Interpersonal relationships and adjustment of children in homeless and economically distressed families


Assessing the protective elements of social relationships for sixty 7- to 12-year-old children and their mothers residing in homeless shelters and 61 children and their mothers in low-income housing allowed us to test an ecological model of the impact of social relationships, income, stress, and maternal mental health on child adjustment for children in these two types of distressed families. Social relationships included the quality of the child's relationships with parents, teachers, other relatives, andfriends. The model showed that for the homeless group, a lack of social support and maternal depression were significantly associated with adjustment dificulties in the child, whereas for the housed low-income group, environmental stress was associated with behavioral adjustment problems in the child. Perceptions of self-worth were associated with the presense of supportive relationships for children in both groups.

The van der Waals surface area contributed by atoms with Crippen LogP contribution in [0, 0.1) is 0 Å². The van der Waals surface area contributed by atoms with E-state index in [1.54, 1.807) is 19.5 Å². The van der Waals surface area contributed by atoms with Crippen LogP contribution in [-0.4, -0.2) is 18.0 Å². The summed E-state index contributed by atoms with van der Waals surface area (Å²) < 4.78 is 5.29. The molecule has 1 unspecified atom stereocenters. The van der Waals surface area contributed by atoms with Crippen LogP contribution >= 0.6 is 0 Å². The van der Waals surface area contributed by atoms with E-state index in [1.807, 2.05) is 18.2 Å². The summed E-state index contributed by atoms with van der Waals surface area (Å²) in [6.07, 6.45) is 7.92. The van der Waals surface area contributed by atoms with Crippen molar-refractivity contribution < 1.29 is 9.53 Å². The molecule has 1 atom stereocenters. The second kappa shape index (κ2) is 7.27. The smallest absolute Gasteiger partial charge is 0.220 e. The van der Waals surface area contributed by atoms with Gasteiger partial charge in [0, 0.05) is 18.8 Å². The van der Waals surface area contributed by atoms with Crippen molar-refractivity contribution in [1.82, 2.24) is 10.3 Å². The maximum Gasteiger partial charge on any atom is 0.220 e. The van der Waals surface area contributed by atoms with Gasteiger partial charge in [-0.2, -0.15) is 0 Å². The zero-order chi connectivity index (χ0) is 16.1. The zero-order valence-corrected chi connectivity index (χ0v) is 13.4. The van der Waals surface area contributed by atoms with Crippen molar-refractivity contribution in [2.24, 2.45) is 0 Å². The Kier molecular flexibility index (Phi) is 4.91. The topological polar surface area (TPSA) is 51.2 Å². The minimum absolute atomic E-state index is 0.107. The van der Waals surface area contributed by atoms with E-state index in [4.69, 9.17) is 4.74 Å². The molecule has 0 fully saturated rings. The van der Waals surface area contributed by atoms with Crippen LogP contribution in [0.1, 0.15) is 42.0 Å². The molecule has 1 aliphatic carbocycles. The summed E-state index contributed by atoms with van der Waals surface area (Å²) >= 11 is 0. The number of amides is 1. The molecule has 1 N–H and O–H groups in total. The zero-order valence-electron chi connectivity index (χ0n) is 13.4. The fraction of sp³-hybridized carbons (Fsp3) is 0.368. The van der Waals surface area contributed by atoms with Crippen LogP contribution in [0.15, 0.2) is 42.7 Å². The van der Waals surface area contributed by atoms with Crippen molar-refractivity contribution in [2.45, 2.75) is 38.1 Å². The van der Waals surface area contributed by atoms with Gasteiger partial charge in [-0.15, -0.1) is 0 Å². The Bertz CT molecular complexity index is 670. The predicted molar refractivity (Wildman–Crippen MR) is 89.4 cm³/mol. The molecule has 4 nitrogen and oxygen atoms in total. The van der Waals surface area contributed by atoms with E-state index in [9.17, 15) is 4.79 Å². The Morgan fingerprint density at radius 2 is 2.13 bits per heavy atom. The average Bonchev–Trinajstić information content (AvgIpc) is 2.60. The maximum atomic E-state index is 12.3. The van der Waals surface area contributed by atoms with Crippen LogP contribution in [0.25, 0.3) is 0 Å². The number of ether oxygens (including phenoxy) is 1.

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Journal of Clinical Child Psychology


Taylor & Francis

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